speculative works



tv pilot screenplay (half-hour) • comedy

When his entire bloodline perishes at a tragic family reunion, a compulsive liar/recovering alcoholic is offered one last chance to redeem himself when he inherits a legacy as a sidekick to an aging self-appointed narcissistic billionaire vigilante.


these untended streets

Short story • Horror

As a ravenous wildfire consumes his neighborhood, a bitter old man is forced to confront his inner demons when a mysterious box shows up addressed to his long deceased wife.

Love, Defined.

feature film screenplay • Dark comedy

When an opportunity for true love slips through his fingers, a cynical slacker is forced to wrestle with his pathetic understanding of what true love really means for himself and everyone around him, but finds that his philosophies may need some revision.

Broken Dreams & Wedding Rings

feature film screenplay • comedy

When a faded rocker is tempted by his estranged former bandmate to reignite his musical ambitions, he is forced to choose between his stable life and his greatest dream.


produced works



good enough to be true

short film screenplay • comedy

After a case of mistaken identity, two petty criminals who have used their wit and ingenuity to scam their way through life seize a dangerous once in a lifetime opportunity to strike gold.

Credit(s): Produced by, Directed by, Written by

(I am virgin!)

short film screenplay • comedy

When two high-schoolers come to the end of their virginity pact, they must decide whether it's more important to lose their virginity or lose their friendship.

Produced by Columbia College Chicago Advanced Practicum

Credit(s): Story by

falling upward

short film screenplay • comedy

When a depressed recluse is invited to a party by his neighbor/crush, he finally gets his chance to prove to her that he's really not the loser he thinks she thinks he is.

Produced by Rad Rabbit

Credit(s): Written by


published works


Questions Better Left Unanswered



Published April 14th, 2018



It Comes At Night is a simple story which paints a visceral image of the capricious nature and savagery that resides just under the surface of every human being. There is a lot to say about this film, but I would like to address one specific story element it accomplishes with expertise; prioritizing the central questions and leaving unimportant questions unanswered. Filmmakers often fret over these types of decisions for fear of aggravating, confusing, misleading, or teasing the audience, but it's simple; plot exists solely to serve the story, and if it doesn't, leave it out. This film exemplifies a crafty and balanced approach to tackle the broad thematic content the film seeks to explore while avoiding the plot-laden pitfalls and clichés of high-concept world-building.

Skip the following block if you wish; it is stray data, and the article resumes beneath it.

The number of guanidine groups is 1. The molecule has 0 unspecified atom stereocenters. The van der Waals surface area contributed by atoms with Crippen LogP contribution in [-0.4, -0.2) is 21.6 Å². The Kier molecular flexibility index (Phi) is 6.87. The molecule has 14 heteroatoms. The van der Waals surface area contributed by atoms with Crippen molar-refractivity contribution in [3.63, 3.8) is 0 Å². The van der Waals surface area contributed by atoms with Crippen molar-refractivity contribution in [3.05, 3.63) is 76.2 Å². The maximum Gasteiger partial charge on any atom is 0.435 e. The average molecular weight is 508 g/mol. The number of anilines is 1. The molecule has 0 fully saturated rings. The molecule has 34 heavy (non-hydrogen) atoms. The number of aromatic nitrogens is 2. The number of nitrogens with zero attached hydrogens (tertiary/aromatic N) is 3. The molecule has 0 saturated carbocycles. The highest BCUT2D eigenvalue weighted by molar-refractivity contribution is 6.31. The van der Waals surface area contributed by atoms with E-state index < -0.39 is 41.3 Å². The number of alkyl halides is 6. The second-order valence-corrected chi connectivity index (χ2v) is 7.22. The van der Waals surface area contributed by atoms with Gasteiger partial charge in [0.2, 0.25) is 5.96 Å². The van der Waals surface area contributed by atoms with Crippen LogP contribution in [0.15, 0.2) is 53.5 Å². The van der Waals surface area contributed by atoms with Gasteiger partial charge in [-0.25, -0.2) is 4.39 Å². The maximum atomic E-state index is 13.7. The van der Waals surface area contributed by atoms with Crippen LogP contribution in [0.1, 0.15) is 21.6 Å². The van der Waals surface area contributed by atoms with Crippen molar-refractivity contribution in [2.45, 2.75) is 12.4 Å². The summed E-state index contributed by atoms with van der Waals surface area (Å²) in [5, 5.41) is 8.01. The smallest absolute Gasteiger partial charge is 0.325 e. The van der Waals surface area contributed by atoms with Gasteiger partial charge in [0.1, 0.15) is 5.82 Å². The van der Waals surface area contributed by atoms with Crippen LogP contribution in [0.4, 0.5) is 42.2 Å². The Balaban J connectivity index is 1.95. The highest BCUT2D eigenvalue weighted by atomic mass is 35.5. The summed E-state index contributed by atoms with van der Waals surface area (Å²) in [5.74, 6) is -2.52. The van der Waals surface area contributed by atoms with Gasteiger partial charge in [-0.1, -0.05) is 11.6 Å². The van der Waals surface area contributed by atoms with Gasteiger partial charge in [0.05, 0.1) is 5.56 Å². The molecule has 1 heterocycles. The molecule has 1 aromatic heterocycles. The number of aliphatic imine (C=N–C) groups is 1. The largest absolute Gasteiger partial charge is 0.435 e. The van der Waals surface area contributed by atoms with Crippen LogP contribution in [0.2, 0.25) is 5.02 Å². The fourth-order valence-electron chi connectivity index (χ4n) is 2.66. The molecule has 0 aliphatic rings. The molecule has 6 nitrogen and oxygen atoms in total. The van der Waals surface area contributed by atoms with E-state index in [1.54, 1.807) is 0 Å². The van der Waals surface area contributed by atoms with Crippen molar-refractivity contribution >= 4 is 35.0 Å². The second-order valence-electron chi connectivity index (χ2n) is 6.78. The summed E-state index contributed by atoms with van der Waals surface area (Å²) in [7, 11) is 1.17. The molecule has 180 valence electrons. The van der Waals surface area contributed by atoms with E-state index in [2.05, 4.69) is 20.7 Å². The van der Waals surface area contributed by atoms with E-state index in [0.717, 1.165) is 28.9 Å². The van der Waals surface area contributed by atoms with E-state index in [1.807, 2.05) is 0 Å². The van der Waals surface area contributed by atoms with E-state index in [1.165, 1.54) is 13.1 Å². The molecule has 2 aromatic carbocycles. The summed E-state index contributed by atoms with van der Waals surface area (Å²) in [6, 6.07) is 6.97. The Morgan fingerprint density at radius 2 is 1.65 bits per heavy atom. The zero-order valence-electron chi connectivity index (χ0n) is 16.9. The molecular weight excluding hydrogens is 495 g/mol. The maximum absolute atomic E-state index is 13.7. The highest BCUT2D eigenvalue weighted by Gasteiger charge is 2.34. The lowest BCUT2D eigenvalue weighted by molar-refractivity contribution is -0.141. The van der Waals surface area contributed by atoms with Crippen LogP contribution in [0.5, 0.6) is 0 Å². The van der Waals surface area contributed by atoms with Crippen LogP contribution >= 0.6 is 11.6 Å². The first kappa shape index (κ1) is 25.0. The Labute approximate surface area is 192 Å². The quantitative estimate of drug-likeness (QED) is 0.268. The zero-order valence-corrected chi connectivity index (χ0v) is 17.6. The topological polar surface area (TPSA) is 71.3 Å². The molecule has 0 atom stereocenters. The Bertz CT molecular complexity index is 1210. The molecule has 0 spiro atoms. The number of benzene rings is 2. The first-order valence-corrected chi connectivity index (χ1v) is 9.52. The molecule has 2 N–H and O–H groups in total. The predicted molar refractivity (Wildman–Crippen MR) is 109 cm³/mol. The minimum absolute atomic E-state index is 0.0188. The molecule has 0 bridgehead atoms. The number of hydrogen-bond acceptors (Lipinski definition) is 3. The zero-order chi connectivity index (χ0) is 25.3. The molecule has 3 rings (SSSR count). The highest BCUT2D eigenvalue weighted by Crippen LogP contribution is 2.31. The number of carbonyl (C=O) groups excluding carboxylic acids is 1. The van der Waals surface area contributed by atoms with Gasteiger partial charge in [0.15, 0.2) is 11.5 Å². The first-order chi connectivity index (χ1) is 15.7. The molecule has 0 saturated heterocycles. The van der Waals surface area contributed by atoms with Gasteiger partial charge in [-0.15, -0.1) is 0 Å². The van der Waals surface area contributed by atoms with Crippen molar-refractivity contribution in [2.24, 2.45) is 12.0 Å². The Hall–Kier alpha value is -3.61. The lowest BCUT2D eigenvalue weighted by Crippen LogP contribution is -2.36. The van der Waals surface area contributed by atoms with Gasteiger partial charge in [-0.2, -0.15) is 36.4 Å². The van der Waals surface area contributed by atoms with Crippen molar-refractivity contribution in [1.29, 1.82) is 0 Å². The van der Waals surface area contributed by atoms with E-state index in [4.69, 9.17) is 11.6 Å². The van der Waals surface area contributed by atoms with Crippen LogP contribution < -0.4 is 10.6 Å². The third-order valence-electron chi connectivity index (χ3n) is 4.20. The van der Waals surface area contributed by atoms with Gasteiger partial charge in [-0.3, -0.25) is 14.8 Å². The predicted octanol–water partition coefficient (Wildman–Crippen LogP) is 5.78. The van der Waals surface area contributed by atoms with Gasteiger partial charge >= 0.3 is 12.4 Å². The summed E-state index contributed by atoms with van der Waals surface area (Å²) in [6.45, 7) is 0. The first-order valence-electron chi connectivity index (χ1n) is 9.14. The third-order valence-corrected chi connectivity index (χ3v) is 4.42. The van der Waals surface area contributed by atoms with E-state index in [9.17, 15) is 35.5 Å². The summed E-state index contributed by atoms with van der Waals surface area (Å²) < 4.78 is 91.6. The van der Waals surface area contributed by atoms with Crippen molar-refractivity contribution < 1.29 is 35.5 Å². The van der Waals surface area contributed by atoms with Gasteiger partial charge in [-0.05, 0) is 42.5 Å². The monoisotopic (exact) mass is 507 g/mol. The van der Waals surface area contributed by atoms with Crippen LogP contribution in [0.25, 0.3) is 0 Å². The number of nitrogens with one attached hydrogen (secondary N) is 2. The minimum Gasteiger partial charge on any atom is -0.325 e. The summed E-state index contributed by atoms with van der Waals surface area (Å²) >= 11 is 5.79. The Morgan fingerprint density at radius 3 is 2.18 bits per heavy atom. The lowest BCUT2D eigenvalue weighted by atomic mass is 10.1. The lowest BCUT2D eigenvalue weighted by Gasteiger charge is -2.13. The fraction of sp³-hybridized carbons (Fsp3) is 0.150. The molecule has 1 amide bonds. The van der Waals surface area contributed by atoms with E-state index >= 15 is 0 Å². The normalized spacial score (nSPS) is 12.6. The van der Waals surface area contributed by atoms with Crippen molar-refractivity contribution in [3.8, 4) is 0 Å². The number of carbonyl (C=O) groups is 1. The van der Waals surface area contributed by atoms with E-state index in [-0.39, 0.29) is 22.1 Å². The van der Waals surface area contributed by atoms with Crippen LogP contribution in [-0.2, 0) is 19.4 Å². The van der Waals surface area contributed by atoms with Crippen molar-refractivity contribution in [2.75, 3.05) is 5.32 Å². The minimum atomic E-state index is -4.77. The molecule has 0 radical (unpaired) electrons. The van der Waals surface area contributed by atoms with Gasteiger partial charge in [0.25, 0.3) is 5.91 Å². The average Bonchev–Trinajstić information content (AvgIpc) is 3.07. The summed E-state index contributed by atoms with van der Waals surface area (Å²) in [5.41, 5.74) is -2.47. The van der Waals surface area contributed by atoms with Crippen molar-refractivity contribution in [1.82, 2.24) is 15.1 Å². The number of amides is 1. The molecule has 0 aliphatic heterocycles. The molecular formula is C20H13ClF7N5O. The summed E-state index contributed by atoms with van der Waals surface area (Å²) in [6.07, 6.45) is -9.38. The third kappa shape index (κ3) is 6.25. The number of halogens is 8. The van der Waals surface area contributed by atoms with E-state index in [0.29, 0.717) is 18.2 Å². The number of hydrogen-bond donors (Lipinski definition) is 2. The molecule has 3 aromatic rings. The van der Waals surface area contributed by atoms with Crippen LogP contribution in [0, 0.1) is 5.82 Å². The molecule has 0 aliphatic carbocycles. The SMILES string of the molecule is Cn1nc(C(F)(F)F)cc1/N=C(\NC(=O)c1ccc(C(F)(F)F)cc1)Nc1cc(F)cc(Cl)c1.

The fantasy world in which the story takes place (a post-apocalyptic plague-ridden living nightmare), the life-or-death stakes, and the menacing tone are all laid out for us in bold, effortless fashion within the first few minutes. While gliding over those formidable hurdles, it begs many questions right up front; What the hell is wrong with grandpa? What the hell is going on? Why the hell did they burn his body?! This plague guarantees death and is extremely contagious, but what the hell is it? Where did it come from? How do you catch it? Where is everyone else? Is everyone else dead?! What the hell is going on here?! Finally, we get the central question in the form of a stark, bright title card; “It Comes At Night.”


What comes at night?!



The basement is dark and smells vaguely of laundry and mildew. He is only five years old, and he isn’t quite sure whether Freddy Krueger is just a made up character from a movie or a grotesque psychopath who attacks you in your most vulnerable of states; in your dreams. He just needs to remove the laundry from the dryer in the far corner of the basement, place it into the laundry basket, and get back upstairs. No big deal.

He hesitates for a second as he listens carefully for movement — any movement. He hears nothing but the steady purr of the furnace and the dull hum of his mother’s television upstairs.

Freddy attacks in your dreams — not in real life, he reassures himself. But is this real life? How could he tell?

He draws in a deep breath and sprints to the dryer. He yanks the door open and shovels the clothes into the laundry basket not daring to chance a look behind him for fear of seeing that charred face grinning at him malevolently. The instant the clothes are in the basket, he charges across the basement and up the stairs. Halfway up, he drinks in the soft, safe light of the kitchen and lies to himself that he is “home free.”

That’s when he hears it — a soft guttural growl.